The Great Eastern was 692 feet long, by the way.
The land includes the Grade II listed Enderby House which was built in about 1830, and is mentioned in Herman Melville's novel "Moby Dick." This property will be extended and converted into a restaurant, with accompanying exhibition and tourist space.
The site was formerly owned by Alcatel Lucent, still based on adjacent land, and it was here that the first Atlantic submarine cables were made. From this berth the Great Eastern loaded 20,000 tons of undersea cable to cover the 2,500 miles between Valentia, Ireland, and Heart's Content, Newfoundland, the first successful Transatlantic cable. On the fourth attempt, by her and other ships, she reached Newfoundland on July 27, 1866, completing the "eighth wonder of the world."
The new Transatlantic cable allowed the first "e-mails" to be sent between Europe and North America, to what were then called cable addresses,. Among the first to exchange messages were Queen Victoria and US President Andrew Johnson. The Great Eastern then returned to sea to recover the lost third cable, which it managed to connect and land at Heart's Content on September 7 that same year, thus providing two working Transatlantic cables. Cable was still made at Enderby's Wharf until 1975.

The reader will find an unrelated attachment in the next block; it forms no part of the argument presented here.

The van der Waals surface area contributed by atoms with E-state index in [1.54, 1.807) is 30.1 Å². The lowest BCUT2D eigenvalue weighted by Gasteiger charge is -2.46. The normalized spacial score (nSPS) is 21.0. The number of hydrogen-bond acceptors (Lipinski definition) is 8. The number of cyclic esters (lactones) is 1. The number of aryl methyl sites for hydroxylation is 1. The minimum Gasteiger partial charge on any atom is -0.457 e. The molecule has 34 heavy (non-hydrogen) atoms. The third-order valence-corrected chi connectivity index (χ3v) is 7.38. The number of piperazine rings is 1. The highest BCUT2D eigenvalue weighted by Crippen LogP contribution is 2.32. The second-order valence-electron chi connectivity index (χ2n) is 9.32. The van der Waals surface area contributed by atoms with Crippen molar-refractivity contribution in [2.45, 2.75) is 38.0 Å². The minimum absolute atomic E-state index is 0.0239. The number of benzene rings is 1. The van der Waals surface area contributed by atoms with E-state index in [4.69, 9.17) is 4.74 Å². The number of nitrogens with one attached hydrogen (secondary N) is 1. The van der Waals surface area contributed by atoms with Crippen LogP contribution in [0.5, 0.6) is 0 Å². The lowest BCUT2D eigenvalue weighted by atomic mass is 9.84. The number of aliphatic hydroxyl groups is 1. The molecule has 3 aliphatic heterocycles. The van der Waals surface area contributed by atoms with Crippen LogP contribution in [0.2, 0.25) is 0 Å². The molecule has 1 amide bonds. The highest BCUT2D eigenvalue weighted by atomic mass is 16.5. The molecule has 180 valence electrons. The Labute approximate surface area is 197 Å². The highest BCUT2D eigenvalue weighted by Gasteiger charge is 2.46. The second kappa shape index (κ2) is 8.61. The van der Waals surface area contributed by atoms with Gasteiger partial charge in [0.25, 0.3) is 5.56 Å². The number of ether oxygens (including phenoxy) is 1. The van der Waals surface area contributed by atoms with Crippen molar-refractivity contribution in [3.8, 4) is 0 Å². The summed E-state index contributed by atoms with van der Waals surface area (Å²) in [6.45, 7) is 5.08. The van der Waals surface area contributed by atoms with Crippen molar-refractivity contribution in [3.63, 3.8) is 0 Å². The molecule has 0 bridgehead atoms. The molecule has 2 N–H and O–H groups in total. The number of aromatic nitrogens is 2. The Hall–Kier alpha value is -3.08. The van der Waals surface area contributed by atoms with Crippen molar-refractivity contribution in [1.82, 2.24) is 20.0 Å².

Once approved by London's mayor, work is scheduled to begin on the new development by the end of the year and it is hoped that the cruise terminal will be ready for use in connection with the London Olympics in 2012. The rest of the project will reportedly take four or five years to complete.
OTHER CRUISE NEWS
Celebrity Eclipse To Have British Beers At Inclusive Prices
Celebrity Eclipse, which will join Royal Caribbean's year-round Independence of the Seas in being based out of Southampton for the summer, will have new beverage charges that are inclusive of service charge, a first for any ship within the Celebrity fleet. It is thought that this move will satisfy British clients, who are not used to tipping in their own pubs.
Beer offerings on the UK-based ship will include a full range of UK brands, including Boddington's, Fuller's London Pride, Guinness, Murphy's Stout, Newcastle Brown Ale and Old Speckled Hen. Tea will also be served in the afternoon.
These beer offerings compare with P&O Cruises, the main competition out of Southampton, who do not offer London Pride or Murphy's Stout but make up for it with Bass Ale, John Smith's, Marston's Pedigree and Caffrey's Irish Ale.